So much of what I know about beer writing comes from two authors: Garrett Oliver and Michael Jackson.
Oliver, the head brewer at Brooklyn Brewery and author of “The Brewmaster’s Table,” changed my professional life. It was after poring through that book on beer history, style, and pairing that nudged me in the direction of spreading the gospel of craft.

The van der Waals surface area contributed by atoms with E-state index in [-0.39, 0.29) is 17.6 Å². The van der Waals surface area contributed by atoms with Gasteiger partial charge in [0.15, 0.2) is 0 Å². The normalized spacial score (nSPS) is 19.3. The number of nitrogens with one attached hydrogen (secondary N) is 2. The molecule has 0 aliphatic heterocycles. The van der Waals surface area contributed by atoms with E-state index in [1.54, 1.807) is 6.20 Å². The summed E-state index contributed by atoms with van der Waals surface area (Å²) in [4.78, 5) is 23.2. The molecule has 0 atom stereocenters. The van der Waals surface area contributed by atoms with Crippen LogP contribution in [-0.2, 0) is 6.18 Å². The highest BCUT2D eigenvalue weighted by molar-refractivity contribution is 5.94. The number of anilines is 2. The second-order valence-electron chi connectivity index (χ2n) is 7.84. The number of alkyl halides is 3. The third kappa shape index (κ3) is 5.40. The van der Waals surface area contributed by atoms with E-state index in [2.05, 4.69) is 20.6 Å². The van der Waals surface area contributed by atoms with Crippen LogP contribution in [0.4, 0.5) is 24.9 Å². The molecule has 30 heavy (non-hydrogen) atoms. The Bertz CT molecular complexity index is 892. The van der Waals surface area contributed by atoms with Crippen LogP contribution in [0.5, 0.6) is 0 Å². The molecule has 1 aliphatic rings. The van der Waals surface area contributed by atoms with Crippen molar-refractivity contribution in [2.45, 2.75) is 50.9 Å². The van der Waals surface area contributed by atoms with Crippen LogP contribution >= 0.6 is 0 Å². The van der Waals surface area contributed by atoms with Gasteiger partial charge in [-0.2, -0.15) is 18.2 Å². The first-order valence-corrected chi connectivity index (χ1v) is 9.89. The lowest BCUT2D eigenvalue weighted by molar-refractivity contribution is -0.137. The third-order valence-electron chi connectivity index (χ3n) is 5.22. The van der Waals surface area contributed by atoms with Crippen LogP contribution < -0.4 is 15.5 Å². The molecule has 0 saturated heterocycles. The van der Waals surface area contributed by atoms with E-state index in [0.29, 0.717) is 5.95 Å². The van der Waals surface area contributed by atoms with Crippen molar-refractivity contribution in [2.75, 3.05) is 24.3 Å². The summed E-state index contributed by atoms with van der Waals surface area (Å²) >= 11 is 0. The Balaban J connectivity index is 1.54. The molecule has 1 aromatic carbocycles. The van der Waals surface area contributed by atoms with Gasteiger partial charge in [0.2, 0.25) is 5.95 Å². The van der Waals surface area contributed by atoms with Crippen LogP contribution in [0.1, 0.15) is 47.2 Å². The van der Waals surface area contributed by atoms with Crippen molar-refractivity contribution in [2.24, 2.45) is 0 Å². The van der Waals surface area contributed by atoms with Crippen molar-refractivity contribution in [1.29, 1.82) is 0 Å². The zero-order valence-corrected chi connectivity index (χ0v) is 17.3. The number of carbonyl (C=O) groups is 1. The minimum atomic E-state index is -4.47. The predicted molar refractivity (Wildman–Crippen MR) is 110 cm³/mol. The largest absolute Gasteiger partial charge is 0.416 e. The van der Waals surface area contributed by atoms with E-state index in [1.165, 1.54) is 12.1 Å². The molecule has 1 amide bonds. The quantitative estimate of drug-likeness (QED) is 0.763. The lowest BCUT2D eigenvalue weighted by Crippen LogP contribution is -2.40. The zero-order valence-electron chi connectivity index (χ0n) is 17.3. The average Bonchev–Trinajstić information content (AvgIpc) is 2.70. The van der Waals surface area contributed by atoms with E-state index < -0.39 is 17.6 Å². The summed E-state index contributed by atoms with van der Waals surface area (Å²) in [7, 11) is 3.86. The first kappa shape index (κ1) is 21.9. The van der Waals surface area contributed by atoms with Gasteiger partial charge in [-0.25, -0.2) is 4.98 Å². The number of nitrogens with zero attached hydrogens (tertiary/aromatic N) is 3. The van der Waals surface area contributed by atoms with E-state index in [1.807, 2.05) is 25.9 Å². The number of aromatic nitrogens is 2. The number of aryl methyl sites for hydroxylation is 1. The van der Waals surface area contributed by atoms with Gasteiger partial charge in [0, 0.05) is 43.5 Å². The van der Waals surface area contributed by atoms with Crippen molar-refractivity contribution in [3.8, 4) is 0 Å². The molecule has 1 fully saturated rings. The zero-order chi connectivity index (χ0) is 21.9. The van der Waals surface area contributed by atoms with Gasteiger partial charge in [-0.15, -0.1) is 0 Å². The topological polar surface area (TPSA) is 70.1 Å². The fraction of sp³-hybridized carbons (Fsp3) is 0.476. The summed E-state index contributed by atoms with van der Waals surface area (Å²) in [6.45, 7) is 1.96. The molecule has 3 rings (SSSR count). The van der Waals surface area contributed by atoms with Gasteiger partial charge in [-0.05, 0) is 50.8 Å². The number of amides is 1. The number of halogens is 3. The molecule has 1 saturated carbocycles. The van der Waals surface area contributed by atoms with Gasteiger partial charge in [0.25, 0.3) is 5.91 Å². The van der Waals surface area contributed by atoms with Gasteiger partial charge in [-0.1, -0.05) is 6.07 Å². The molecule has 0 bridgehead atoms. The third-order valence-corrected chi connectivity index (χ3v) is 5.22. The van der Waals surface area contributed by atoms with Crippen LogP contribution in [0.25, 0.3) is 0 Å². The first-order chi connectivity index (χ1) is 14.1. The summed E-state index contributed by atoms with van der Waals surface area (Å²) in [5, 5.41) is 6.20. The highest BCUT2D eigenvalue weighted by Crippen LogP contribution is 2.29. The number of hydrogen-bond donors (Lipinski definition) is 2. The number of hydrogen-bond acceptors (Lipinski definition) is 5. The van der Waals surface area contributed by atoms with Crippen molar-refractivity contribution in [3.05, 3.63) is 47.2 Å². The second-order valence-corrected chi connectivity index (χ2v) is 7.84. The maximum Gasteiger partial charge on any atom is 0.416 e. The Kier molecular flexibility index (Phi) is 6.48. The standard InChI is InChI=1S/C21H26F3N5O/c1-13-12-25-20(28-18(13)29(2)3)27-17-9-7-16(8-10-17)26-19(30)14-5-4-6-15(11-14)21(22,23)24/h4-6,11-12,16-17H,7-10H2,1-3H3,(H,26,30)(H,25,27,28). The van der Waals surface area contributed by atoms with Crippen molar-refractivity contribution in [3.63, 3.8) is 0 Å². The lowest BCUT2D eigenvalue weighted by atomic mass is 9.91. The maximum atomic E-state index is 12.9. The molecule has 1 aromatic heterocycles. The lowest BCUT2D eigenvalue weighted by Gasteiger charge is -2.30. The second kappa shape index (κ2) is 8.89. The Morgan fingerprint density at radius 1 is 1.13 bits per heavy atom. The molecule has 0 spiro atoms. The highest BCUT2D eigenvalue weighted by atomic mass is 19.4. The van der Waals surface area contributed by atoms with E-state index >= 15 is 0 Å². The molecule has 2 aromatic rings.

Jackson, however, was the godfather of modern beer writing. Indeed, as Tom Acitelli posits in his profile of Jackson in “The Audacity of Hops” (Chicago Review Press), Jackson was “perhaps the most influential food writer on any one subject of the twentieth century.” Jackson surely deserves his own biography, but Acitelli’s all-too-brief chapter on whom he calls “The Bard of Beer” serves as a welcome British diversion in a craft beer history book about the most influential American players. Continue reading “Beer’s Debt to Jackson, 1976-1977: “The Audacity of Hops” review (part 3)”